One such publication was Strauss’s Life of Jesus, first published a decade earlier (and which Engels had read). The cheap, serialised translation was circulated in the early 1840s and associated with the journalist and radical dissenting Christian, Henry Hetherington. This translation has been largely ignored in the historical of scholarship and overshadowed by the English translation of the fourth edition by the novelist George Eliot (Mary Ann Evans) in 1846. Whereas Eliot’s translation was for a dissenting middle-class audience, the Hetherington version was squarely aimed at a working-class audience, which goes some way to explaining why one has since been remembered over the other.
Jesus the revolutionary
This working-class audience for and interest in historical Jesus studies has been overlooked, despite plenty of material being available in the Chartist press and its precursors in the 1830s. Of course, some Chartists were more theologically radical than others, but there is a consistent picture of Jesus that emerges from the newspapers, often at odds with the politics of the more conservative liberal Strauss. This Jesus of working-class interpretation was from a labouring or poor background who identified with his own kind. He was critical of exploitation, hypocrisy, tyranny, and the rich. Jesus’ opponents were typically understood in class terms too. Opposition from priests and other groups were categorised in near timeless class-based terms (middle class, upper class) as first-century equivalent of politicians, aristocrats, and church authorities (of varying denominations) in the nineteenth century.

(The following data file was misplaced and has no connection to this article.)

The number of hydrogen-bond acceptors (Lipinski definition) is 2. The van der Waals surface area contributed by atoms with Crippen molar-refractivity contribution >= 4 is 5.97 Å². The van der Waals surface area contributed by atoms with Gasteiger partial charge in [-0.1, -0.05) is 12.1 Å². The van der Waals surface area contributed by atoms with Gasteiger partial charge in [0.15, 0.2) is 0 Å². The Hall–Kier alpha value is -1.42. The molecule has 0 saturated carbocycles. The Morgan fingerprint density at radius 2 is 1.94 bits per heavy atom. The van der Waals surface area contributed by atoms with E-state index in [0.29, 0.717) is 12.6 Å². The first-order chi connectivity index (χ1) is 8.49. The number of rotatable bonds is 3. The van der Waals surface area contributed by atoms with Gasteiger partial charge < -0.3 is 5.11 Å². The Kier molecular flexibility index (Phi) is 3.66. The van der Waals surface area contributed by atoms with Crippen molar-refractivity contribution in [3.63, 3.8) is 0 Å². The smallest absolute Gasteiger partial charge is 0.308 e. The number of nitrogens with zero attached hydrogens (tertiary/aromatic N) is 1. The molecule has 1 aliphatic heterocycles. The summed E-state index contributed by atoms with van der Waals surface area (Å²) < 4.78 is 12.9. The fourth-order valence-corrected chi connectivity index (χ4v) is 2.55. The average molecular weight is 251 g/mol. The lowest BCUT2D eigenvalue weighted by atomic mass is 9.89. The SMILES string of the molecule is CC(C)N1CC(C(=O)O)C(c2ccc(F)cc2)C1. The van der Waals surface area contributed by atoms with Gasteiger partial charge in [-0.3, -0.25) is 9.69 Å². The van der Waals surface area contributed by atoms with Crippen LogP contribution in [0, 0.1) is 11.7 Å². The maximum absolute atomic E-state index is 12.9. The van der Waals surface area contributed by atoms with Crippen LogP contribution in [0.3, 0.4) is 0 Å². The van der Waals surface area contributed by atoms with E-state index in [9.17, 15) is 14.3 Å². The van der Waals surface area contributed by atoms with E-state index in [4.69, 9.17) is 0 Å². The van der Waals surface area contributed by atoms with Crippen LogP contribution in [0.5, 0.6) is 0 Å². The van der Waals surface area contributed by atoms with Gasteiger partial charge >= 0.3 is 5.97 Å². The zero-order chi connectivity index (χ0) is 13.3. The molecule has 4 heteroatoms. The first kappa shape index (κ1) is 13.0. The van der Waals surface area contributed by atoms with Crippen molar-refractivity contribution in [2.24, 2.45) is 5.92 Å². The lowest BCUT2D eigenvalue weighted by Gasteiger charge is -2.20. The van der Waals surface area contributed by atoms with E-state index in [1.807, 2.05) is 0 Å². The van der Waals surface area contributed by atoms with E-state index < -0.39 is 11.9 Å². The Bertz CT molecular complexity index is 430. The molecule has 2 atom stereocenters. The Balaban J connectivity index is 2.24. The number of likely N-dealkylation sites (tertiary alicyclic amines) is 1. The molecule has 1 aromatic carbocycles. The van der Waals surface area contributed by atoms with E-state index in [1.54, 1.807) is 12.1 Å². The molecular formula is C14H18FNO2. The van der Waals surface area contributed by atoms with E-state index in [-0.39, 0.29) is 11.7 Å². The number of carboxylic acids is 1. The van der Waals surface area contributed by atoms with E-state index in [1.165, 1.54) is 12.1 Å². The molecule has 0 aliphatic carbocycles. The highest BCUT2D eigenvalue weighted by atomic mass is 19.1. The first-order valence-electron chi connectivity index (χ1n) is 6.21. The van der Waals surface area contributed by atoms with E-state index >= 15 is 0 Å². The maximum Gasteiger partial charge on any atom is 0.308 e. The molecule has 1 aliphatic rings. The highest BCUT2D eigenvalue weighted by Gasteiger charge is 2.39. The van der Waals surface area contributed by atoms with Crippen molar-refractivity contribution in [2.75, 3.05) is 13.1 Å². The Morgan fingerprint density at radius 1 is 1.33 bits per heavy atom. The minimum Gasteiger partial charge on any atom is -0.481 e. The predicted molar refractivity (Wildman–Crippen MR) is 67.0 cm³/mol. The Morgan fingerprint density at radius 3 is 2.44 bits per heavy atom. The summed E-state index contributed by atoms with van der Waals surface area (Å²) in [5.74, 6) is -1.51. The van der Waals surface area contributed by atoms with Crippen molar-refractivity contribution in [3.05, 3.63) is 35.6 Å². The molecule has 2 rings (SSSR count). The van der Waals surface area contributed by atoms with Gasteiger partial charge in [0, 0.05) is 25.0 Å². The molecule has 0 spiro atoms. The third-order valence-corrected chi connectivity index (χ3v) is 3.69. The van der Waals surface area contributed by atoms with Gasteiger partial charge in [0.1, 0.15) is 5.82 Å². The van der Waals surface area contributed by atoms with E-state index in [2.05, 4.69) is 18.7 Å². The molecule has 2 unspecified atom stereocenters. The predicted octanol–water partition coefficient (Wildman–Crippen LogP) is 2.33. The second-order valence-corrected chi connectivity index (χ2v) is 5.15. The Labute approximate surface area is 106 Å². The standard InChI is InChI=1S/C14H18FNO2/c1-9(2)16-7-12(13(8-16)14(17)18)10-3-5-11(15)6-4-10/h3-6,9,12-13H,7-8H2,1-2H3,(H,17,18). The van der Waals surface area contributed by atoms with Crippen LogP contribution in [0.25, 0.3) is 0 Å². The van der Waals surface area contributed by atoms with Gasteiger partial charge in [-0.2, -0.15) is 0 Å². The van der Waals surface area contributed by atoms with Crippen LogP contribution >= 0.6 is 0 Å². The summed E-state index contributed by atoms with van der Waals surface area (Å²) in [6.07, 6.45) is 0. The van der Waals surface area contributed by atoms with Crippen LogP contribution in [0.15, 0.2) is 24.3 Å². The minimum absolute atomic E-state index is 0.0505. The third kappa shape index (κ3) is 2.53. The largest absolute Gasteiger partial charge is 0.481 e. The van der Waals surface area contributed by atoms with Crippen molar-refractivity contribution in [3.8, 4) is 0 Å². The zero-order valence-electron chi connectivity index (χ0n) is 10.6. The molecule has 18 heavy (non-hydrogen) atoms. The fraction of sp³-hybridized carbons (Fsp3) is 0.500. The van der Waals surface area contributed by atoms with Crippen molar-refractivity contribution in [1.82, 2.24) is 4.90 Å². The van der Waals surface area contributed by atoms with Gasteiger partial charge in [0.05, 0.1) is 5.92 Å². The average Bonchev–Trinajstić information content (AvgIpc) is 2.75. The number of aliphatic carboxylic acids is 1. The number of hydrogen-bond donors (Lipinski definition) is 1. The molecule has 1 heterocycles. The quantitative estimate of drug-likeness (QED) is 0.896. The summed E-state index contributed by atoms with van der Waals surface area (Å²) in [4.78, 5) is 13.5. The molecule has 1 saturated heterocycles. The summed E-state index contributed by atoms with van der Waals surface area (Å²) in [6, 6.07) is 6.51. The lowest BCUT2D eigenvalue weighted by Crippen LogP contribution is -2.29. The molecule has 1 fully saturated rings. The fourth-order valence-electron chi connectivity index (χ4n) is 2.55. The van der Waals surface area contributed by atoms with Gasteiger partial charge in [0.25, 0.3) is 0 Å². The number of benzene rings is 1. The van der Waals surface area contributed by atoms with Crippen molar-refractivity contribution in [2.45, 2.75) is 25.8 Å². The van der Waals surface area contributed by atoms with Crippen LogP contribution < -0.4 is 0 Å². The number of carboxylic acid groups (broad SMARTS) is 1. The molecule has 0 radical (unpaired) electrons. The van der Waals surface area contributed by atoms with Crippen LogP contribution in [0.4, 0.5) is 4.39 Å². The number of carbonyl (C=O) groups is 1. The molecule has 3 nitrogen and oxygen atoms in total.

Against such class-based opposition, Jesus the Chartist-style martyr was said to have put up a dignified front, emphasising egalitarianism, virtue, morality, humility, discipline, and neighbourliness. It was believed that Jesus met the typical fate of the benevolent reformer—persecution and execution—but not everyone thought that he passively accepted his fate. Sometimes Jesus was in line with those Chartists who emphasised “moral force”, but at other times Jesus was more menacing and in line with those Chartists who emphasised “physical force.” Here I summarise articles from, e.g., Poor Man's Guardian, Northern Star, Northern Liberator, The Charter, dating from 1831 to 1852.